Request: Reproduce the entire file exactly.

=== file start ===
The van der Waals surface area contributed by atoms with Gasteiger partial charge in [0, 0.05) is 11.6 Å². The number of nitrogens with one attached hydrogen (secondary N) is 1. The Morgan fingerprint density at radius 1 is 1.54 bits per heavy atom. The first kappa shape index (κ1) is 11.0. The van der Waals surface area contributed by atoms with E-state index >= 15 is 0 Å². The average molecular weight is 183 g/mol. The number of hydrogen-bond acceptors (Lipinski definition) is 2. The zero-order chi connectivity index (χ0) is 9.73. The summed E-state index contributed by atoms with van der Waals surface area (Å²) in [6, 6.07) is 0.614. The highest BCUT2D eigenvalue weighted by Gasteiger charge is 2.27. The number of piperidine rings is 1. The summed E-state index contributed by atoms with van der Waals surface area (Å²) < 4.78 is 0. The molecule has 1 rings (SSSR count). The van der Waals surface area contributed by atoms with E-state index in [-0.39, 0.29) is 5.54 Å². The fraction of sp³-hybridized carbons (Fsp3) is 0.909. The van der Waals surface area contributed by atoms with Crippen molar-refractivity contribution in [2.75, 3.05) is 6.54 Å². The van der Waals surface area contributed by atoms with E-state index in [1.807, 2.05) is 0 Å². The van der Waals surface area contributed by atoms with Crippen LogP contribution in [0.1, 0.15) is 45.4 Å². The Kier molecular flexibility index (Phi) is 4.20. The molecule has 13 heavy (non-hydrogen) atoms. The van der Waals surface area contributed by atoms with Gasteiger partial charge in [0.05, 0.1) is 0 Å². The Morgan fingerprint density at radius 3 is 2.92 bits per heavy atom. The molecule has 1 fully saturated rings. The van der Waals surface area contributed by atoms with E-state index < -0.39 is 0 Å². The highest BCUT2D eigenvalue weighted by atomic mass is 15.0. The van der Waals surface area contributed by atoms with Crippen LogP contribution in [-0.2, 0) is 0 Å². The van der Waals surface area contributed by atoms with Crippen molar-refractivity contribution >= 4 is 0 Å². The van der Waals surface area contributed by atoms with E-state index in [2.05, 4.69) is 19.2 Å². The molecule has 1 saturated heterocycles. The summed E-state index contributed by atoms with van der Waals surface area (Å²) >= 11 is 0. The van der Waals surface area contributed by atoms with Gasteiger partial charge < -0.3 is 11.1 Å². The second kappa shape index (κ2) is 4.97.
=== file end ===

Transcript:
The van der Waals surface area contributed by atoms with Gasteiger partial charge in [0, 0.05) is 11.6 Å². The number of nitrogens with one attached hydrogen (secondary N) is 1. The Morgan fingerprint density at radius 1 is 1.54 bits per heavy atom. The first kappa shape index (κ1) is 11.0. The van der Waals surface area contributed by atoms with E-state index >= 15 is 0 Å². The average molecular weight is 183 g/mol. The number of hydrogen-bond acceptors (Lipinski definition) is 2. The zero-order chi connectivity index (χ0) is 9.73. The summed E-state index contributed by atoms with van der Waals surface area (Å²) in [6, 6.07) is 0.614. The highest BCUT2D eigenvalue weighted by Gasteiger charge is 2.27. The number of piperidine rings is 1. The summed E-state index contributed by atoms with van der Waals surface area (Å²) < 4.78 is 0. The molecule has 1 rings (SSSR count). The van der Waals surface area contributed by atoms with E-state index in [-0.39, 0.29) is 5.54 Å². The fraction of sp³-hybridized carbons (Fsp3) is 0.909. The van der Waals surface area contributed by atoms with Crippen molar-refractivity contribution in [2.75, 3.05) is 6.54 Å². The van der Waals surface area contributed by atoms with E-state index in [1.807, 2.05) is 0 Å². The van der Waals surface area contributed by atoms with Crippen LogP contribution in [0.1, 0.15) is 45.4 Å². The Kier molecular flexibility index (Phi) is 4.20. The molecule has 13 heavy (non-hydrogen) atoms. The van der Waals surface area contributed by atoms with Gasteiger partial charge in [0.05, 0.1) is 0 Å². The Morgan fingerprint density at radius 3 is 2.92 bits per heavy atom. The molecule has 1 fully saturated rings. The van der Waals surface area contributed by atoms with E-state index < -0.39 is 0 Å². The highest BCUT2D eigenvalue weighted by atomic mass is 15.0. The van der Waals surface area contributed by atoms with Crippen LogP contribution in [-0.2, 0) is 0 Å². The van der Waals surface area contributed by atoms with Crippen molar-refractivity contribution >= 4 is 0 Å². The van der Waals surface area contributed by atoms with E-state index in [2.05, 4.69) is 19.2 Å². The molecule has 1 saturated heterocycles. The summed E-state index contributed by atoms with van der Waals surface area (Å²) >= 11 is 0. The van der Waals surface area contributed by atoms with Gasteiger partial charge < -0.3 is 11.1 Å². The second kappa shape index (κ2) is 4.97.